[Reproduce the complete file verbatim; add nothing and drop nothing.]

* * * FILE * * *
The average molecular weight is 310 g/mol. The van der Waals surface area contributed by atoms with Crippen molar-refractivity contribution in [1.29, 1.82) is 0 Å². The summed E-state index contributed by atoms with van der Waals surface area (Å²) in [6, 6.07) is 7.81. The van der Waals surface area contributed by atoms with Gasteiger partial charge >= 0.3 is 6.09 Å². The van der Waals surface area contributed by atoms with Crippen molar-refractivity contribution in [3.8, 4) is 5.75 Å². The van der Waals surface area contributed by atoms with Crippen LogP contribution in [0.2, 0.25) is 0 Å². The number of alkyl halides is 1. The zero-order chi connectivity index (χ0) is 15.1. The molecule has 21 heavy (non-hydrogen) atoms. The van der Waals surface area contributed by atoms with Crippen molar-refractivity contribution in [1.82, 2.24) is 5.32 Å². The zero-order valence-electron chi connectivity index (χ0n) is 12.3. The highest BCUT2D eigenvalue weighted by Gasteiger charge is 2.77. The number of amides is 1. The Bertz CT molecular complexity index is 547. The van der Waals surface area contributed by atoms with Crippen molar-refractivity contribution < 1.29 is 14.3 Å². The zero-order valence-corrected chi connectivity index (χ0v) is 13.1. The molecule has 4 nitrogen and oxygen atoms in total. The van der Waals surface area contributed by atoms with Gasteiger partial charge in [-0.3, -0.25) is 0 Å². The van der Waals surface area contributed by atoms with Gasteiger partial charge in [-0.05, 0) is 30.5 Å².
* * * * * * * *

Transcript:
The average molecular weight is 310 g/mol. The van der Waals surface area contributed by atoms with Crippen molar-refractivity contribution in [1.29, 1.82) is 0 Å². The summed E-state index contributed by atoms with van der Waals surface area (Å²) in [6, 6.07) is 7.81. The van der Waals surface area contributed by atoms with Gasteiger partial charge >= 0.3 is 6.09 Å². The van der Waals surface area contributed by atoms with Crippen molar-refractivity contribution in [3.8, 4) is 5.75 Å². The van der Waals surface area contributed by atoms with Crippen LogP contribution in [0.2, 0.25) is 0 Å². The number of alkyl halides is 1. The zero-order chi connectivity index (χ0) is 15.1. The molecule has 21 heavy (non-hydrogen) atoms. The van der Waals surface area contributed by atoms with Crippen molar-refractivity contribution in [1.82, 2.24) is 5.32 Å². The zero-order valence-electron chi connectivity index (χ0n) is 12.3. The highest BCUT2D eigenvalue weighted by Gasteiger charge is 2.77. The number of amides is 1. The Bertz CT molecular complexity index is 547. The van der Waals surface area contributed by atoms with Crippen molar-refractivity contribution < 1.29 is 14.3 Å². The zero-order valence-corrected chi connectivity index (χ0v) is 13.1. The molecule has 4 nitrogen and oxygen atoms in total. The van der Waals surface area contributed by atoms with Gasteiger partial charge in [-0.3, -0.25) is 0 Å². The van der Waals surface area contributed by atoms with Gasteiger partial charge in [-0.05, 0) is 30.5 Å².